Japanese immigration to Brazil started in 1908 as a replacement for European immigrants to work for the state of São Paulo’s expanding coffee industry. It peaked in the late 1920s and early 1930s, in the face of growing anti-Japanese sentiment in Brazil. The Japanese migrated to Brazil in mandatory family units and formed their own agricultural settlements once they competed their colono labor contracts and became independent farmers. Under Getúlio Vargas’s nationalistic policies, a 1934 immigration law severely limited the entry of the Japanese. Strict legal restrictions were also imposed on them during Vargas’s Estado Novo (1937–1945). Japanese immigration was eventually terminated in 1942. Then the number of Japanese immigrants reached 188,986. At the end of the war, the Japanese were sharply divided among themselves over the defeat of Japan, and Sindō Renmei’s attacks on other Japanese factions terrified the nation of Brazil. Having given up their hope of returning to their homeland, the Japanese and their descendants began to migrate on a large scale to the cities, especially São Paulo City. Japanese immigration resumed in 1953 and peaked in 1959–1960. A total of 53,657 postwar immigrants, including many single adult men, arrived in Brazil before 1993. By 1980, the majority of Japanese Brazilians had joined the urban middle class, and many were already mixed racially. In the mid-1980s, Japanese Brazilians’ “return” labor migrations to Japan began on a large scale, due to Brazil’s troubled national economy. More than 310,000 Brazilian citizens were residing in Japan in June 2008, when the centenary of Japanese immigration was widely celebrated in Brazil. But the story does not end there: the global recession soon forced unemployed Brazilians and their Japanese-born children to return to Brazil.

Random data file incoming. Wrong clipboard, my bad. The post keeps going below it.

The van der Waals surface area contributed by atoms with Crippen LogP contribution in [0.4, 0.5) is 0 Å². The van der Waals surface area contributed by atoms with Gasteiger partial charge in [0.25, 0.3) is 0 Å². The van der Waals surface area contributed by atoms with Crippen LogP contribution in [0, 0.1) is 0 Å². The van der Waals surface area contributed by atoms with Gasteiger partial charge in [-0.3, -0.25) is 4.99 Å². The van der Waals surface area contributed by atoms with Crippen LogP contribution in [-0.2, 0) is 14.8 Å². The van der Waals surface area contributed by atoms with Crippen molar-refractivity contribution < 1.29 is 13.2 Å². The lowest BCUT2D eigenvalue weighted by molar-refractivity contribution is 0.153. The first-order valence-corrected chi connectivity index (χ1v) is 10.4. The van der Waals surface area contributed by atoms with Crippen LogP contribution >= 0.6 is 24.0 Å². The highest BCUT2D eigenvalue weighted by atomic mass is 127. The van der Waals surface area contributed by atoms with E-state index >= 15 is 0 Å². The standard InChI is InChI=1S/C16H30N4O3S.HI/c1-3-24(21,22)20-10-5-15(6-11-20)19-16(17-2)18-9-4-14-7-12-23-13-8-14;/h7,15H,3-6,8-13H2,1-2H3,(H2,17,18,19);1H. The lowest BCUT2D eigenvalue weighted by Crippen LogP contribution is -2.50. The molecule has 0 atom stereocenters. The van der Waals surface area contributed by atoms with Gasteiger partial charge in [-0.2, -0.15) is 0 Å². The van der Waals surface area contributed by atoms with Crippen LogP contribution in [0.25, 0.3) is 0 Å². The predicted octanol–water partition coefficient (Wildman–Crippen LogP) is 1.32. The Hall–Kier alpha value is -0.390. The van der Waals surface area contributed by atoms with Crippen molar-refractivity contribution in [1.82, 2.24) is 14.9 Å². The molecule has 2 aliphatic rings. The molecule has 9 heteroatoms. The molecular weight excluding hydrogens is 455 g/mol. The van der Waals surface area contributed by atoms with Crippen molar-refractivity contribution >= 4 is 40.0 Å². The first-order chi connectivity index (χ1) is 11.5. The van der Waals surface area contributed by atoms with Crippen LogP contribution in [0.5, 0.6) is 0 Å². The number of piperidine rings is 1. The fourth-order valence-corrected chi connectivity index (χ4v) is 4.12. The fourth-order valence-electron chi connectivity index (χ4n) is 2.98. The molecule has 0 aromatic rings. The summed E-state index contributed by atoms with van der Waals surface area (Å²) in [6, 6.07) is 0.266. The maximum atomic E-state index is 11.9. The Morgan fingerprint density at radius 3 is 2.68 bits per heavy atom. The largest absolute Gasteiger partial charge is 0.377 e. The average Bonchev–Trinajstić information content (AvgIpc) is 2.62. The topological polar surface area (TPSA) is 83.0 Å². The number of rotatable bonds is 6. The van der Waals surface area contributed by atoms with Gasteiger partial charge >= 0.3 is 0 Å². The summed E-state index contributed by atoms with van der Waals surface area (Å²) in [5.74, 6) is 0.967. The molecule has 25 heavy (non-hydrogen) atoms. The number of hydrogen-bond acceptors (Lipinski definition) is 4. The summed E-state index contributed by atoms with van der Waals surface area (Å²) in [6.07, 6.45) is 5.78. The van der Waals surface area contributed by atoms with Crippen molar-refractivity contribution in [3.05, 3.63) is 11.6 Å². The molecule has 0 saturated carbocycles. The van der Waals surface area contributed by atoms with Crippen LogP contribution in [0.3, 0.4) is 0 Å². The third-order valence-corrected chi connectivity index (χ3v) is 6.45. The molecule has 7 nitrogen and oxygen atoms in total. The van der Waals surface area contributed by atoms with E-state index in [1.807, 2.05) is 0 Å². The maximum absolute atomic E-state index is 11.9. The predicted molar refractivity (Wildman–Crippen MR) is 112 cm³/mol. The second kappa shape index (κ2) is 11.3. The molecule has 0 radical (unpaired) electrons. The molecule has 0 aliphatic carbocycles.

Fernando Henrique Cardoso (b. Rio de Janeiro, June 18, 1931) had an influential academic career before going into politics and becoming a senator, foreign minister, finance minister and president of Brazil. His book Dependency and Development in Latin America, co-authored with Enzo Faletto, was translated into several languages and was very widely cited. Cardoso’s academic career was interrupted by a military coup d’état in 1964, forcing him and many other left-leaning Brazilian academics into exile. In 1968 he was allowed to return to Brazil, where he and a number of colleagues started an applied research institute. When the military government began a gradual transition back to democracy, Cardoso joined a movement to rally the middle class and intelligentsia to pressure for direct elections to the presidency. Cardoso was elected an “alternate senator” on an opposition party ticket and later succeeded to the Senate. As a senator, he played a key role in the Constituent Assembly that wrote a new constitution for Brazil in 1988. In 1992, he left the Senate to take the position of minister of external relations. In 1993, President Itamar Franco unexpectedly prevailed on him to accept the position of finance minister. Much to everyone’s surprise, Cardoso and his team succeeded in ending hyperinflation and giving Brazil a stable currency without imposing austerity or hardship. The success of the monetary reform led to his election as president of Brazil in 1994. In 1998, he again won the presidency, but in his second term the economy went into decline, largely due to crises in Mexico, Russia, and elsewhere. In 2002 he passed the presidential sash on to Luiz Inácio Lula da Silva of the Workers Party. In retirement from the presidency, he continued to be active in the leadership of his political party, and served on many international boards and commissions. In 2016, he supported the impeachment of Dilma Rousseff for violations of fiscal responsibility laws.